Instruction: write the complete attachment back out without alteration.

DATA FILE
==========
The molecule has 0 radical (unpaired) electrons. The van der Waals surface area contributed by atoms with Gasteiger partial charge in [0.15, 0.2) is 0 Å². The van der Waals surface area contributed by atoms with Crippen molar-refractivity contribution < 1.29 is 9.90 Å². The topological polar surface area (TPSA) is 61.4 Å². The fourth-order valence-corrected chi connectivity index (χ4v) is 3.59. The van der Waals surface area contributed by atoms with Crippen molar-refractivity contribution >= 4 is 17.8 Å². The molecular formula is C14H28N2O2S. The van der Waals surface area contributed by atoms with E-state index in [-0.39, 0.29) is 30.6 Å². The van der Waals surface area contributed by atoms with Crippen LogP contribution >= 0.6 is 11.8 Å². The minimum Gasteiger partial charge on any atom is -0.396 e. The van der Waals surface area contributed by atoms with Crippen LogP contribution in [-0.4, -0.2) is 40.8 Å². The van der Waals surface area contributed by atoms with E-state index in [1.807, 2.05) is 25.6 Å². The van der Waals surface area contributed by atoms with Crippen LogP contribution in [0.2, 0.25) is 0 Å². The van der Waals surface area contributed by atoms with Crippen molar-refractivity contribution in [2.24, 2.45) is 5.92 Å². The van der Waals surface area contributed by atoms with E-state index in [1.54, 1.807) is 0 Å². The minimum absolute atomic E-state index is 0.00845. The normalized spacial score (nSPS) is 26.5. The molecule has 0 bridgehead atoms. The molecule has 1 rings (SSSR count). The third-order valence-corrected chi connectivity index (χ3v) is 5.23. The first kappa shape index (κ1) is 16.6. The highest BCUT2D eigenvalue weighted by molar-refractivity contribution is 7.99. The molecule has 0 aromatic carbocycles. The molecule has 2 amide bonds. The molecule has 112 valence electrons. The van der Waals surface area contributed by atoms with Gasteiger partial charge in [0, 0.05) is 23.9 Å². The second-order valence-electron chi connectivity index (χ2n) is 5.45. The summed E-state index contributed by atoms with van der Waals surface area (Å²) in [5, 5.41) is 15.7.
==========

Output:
The molecule has 0 radical (unpaired) electrons. The van der Waals surface area contributed by atoms with Gasteiger partial charge in [0.15, 0.2) is 0 Å². The van der Waals surface area contributed by atoms with Crippen molar-refractivity contribution < 1.29 is 9.90 Å². The topological polar surface area (TPSA) is 61.4 Å². The fourth-order valence-corrected chi connectivity index (χ4v) is 3.59. The van der Waals surface area contributed by atoms with Crippen molar-refractivity contribution >= 4 is 17.8 Å². The molecular formula is C14H28N2O2S. The van der Waals surface area contributed by atoms with E-state index in [-0.39, 0.29) is 30.6 Å². The van der Waals surface area contributed by atoms with Crippen LogP contribution >= 0.6 is 11.8 Å². The minimum Gasteiger partial charge on any atom is -0.396 e. The van der Waals surface area contributed by atoms with Crippen LogP contribution in [-0.4, -0.2) is 40.8 Å². The van der Waals surface area contributed by atoms with E-state index in [1.807, 2.05) is 25.6 Å². The van der Waals surface area contributed by atoms with Crippen LogP contribution in [0.2, 0.25) is 0 Å². The van der Waals surface area contributed by atoms with Crippen molar-refractivity contribution in [2.24, 2.45) is 5.92 Å². The van der Waals surface area contributed by atoms with E-state index in [1.54, 1.807) is 0 Å². The minimum absolute atomic E-state index is 0.00845. The normalized spacial score (nSPS) is 26.5. The molecule has 0 bridgehead atoms. The molecule has 1 rings (SSSR count). The third-order valence-corrected chi connectivity index (χ3v) is 5.23. The first kappa shape index (κ1) is 16.6. The highest BCUT2D eigenvalue weighted by molar-refractivity contribution is 7.99. The molecule has 0 aromatic carbocycles. The molecule has 2 amide bonds. The molecule has 112 valence electrons. The van der Waals surface area contributed by atoms with Gasteiger partial charge in [0, 0.05) is 23.9 Å². The second-order valence-electron chi connectivity index (χ2n) is 5.45. The summed E-state index contributed by atoms with van der Waals surface area (Å²) in [5, 5.41) is 15.7.